The domestic structures of the tun are as varied as the environments they live in, although they tend to favour natural shelters or homes that can be easily constructed. Many communities live in caves and hollows, while others build simple structures using materials which are plentiful in their particular environment. The tun of the Zahedian Plains build huts from rocks and mud, while tun communities in the Oravian Jungle live in the treetops in constructs akin to large nests. Tun have also been known to move into abandoned buildings, while some communities remain nomadic, with no fixed location.
Having adapted to virtually every climate on the planet, the tun largely regard clothing as either an unnecessary encumbrance or a tool of expression. Garments are chosen for their aesthetic appeal rather than function, and it is not uncommon to find a tun wearing a mundane object like a mug or a piece of cutlery if it is deemed to be suitably colourful.
Perhaps the most famous of all tun is Toppy the Shrewd, a tun who lived in the twenty-third century AS. Toppy, best labelled a ‘wandering merchant’, became famous for acquiring an extraordinary amount of wealth in a short amount of time. Toppy was unique among tun in that he lived alone, although he was known to spend extended periods with a number of tun families.
Toppy travelled further than any merchant of his day, with records of his transactions stretching from Southern Calambria and the Circle of Kingdoms to Andolia and the Further Hevanes, and even as far as the Blessed Isles. Toppy would travel to trade with other merchants, or more accurately, simply swap the items he had acquired for items he liked better. He always refused to be paid with coin, unless it was a coin that was exceptionally shiny.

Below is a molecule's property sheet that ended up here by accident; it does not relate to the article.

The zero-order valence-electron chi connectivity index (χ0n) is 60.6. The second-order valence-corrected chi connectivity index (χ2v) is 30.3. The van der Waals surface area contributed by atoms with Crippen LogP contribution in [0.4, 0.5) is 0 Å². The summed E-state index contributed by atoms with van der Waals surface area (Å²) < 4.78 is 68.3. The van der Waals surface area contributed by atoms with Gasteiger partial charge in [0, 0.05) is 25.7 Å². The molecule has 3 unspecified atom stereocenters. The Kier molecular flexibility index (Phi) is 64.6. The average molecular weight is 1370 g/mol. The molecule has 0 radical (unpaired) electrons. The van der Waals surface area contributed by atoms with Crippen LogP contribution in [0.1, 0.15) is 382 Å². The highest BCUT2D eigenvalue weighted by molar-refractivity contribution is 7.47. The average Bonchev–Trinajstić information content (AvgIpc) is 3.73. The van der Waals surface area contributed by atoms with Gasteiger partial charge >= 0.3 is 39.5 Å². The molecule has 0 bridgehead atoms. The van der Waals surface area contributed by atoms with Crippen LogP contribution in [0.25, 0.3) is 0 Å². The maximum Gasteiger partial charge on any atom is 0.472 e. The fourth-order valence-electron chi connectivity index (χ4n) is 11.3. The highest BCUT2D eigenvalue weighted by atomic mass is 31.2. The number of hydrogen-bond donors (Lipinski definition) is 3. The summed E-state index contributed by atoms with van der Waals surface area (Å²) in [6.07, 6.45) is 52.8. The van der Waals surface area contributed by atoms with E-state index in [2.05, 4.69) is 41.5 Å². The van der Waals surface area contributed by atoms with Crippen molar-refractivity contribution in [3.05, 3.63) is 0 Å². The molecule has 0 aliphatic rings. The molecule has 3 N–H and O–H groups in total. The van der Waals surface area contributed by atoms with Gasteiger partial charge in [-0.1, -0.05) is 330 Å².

Toppy’s habit of making unpredictable trades with large disparities between the value of the items earned him fame across Calambria. Many merchants sought Toppy out, hoping to swap worthless baubles for items prized in the Circle of Kingdoms.
Yet Toppy’s method of appraising items based solely on their aesthetic appeal proved surprisingly effective when paired with his travels. Many of the merchants he bargained with were just as ignorant of foreign cultures as Toppy was of their own. Though Toppy consistently traded in junk, there were many occasions where he was the beneficiary of an item considered worthless in its native land but highly prized, or even unheard of, in another. One legend claims that Toppy acquired the mythic Scales of Tzor, though this is such a grand claim that it can almost certainly be discarded as fiction. Yet to this day, folk use the term a ‘Toppy’s Trade’ to describe an exchange where a relatively worthless item is traded for one of great value.
It is unclear what Toppy did with his accumulated wealth. Most historians agree that he either traded it all away or distributed it amongst the various tun communities with which he lived. This rationale has done little to dampen the interest in Toppy’s lost treasure, and tales of a secret tun burrow filled with exotic wares are still whispered in taverns across Oberyon.